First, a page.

Authors, writers, broadcasters & TV producers are among those who have signed an open letter to the Oxford University Press. Why? Because they believe that the Oxford Junior Dictionary is being edited to exclude words linked to “nature & the countryside”.
The open letter which can be read here explains why “the undersigned” are so worried about the changes within the dictionary.
“We base this plea on two considerations. Firstly, the belief that nature and culture have been linked from the beginnings of our history. For the first time ever, that link is in danger of becoming unravelled, to the detriment of society, culture, and the natural environment.
Secondly, childhood is undergoing profound change; some of this is negative; and the rapid
decline in children’s connections to nature is a major problem.”
– Open letter to OUP
The letter goes on to explain that although they understand that new words need to be added at the cost of others they do not believe that so many words linked to nature should be cut. They write “In light of what is known about the benefits of natural play and connection to nature; and the dangers of their lack, we think the choice of words to be omitted shocking and poorly considered.”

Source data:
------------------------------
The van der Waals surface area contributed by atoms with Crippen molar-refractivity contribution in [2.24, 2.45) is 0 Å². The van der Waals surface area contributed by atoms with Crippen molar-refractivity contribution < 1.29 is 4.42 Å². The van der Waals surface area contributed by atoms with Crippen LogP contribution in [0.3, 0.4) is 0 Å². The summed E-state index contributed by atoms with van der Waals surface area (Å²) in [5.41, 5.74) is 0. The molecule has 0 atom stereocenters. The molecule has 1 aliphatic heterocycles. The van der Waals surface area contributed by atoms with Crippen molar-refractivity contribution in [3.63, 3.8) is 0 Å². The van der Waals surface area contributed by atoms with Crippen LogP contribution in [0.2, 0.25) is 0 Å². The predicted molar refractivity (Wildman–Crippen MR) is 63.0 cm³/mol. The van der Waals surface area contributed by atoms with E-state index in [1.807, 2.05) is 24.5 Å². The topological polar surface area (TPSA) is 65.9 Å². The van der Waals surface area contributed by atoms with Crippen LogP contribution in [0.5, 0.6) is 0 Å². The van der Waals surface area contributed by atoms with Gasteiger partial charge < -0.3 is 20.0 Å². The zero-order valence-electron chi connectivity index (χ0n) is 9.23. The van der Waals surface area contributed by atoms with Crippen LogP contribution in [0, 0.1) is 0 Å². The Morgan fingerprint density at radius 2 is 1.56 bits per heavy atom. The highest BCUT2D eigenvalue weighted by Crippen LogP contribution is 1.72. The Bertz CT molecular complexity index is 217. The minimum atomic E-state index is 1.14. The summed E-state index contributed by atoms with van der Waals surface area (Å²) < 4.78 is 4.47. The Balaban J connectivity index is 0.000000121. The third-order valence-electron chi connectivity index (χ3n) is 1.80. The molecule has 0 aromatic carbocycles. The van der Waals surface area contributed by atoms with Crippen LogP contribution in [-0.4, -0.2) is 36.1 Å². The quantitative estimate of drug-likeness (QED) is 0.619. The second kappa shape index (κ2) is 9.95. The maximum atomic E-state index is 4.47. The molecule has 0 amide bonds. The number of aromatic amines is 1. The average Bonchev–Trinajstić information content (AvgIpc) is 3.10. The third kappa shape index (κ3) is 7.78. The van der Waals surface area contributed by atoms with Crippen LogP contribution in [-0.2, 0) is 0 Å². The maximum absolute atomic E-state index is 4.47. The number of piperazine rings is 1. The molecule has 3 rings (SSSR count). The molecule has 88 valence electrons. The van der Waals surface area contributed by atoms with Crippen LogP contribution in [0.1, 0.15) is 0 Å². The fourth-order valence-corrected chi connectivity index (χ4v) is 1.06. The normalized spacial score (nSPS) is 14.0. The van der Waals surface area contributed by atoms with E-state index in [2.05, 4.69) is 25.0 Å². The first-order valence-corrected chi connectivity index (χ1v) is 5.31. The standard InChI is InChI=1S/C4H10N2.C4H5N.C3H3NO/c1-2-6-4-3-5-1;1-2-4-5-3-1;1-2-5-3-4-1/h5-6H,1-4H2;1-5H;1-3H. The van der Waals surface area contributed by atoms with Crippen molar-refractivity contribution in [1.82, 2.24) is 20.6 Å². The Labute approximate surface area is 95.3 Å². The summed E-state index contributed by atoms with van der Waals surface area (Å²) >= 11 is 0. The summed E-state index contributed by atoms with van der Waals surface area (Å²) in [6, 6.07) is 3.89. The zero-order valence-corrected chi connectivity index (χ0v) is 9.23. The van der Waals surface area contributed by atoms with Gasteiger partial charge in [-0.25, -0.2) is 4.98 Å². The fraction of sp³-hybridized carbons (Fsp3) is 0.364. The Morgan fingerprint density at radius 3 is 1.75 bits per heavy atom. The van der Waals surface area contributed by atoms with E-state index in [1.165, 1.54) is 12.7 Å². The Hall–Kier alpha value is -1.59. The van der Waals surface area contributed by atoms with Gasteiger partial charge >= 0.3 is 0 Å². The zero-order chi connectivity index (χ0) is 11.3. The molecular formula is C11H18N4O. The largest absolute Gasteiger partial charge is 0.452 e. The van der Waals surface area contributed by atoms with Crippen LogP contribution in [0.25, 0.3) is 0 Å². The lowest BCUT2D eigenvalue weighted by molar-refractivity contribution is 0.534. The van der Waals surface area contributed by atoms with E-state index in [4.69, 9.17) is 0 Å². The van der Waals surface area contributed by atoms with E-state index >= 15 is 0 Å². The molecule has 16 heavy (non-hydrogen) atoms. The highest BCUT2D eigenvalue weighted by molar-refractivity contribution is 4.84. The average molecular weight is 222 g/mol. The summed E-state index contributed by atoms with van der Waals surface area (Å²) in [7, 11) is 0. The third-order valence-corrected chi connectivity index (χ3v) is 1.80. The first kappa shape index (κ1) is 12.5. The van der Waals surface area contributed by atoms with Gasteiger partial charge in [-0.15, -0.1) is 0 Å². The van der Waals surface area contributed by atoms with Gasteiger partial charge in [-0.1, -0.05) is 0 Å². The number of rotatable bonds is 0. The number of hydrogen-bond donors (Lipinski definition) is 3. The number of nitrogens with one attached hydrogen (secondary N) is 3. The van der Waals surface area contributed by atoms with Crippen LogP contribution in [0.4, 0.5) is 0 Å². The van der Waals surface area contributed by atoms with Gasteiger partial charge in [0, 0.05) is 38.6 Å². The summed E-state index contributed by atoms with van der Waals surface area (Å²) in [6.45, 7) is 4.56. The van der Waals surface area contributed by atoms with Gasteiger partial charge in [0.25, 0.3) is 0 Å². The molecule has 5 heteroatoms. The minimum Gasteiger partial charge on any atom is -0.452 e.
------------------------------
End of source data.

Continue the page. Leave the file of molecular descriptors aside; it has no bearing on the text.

I sympathise & understand where they are coming from to a certain extent. I agree that over the years it has been reported more & more that children are spending less time outside with friends & more time indoors alone.
This is something that saddens me as I remember the joy as a child of climbing a tree or running around outside with my friends.
The Oxford University Press states that their Junior Dictionary is “designed to reflect language as it is used, rather than seeking to prescribe certain words or word usages”.
Personally I have no problems with this open letter & neither do the OUP stating that they “welcome feedback on all [their] dictionaries”. My only comment to “the undersigned” would be that as a child the OJD had absolutely no impact on my life at all. The words represented did not sway my decisions on where to play & what with.
My understanding is that a dictionary is almost a comment on society & culture. Words have to be used in a specific way before they are included & so chart the changes in our language over the years.
Surely then, the fact that the Junior dictionary has changed is a comment on our changing culture rather than an attempt to create a specific culture for our children?
Yes I would love to see words included that evoke a more natural & environmental world but if they are no longer being used to the same extent as other words then should they not be removed?
Surely if they were kept the OUP would be risking the production of a Junior dictionary that was no longer relevant to those it was created for.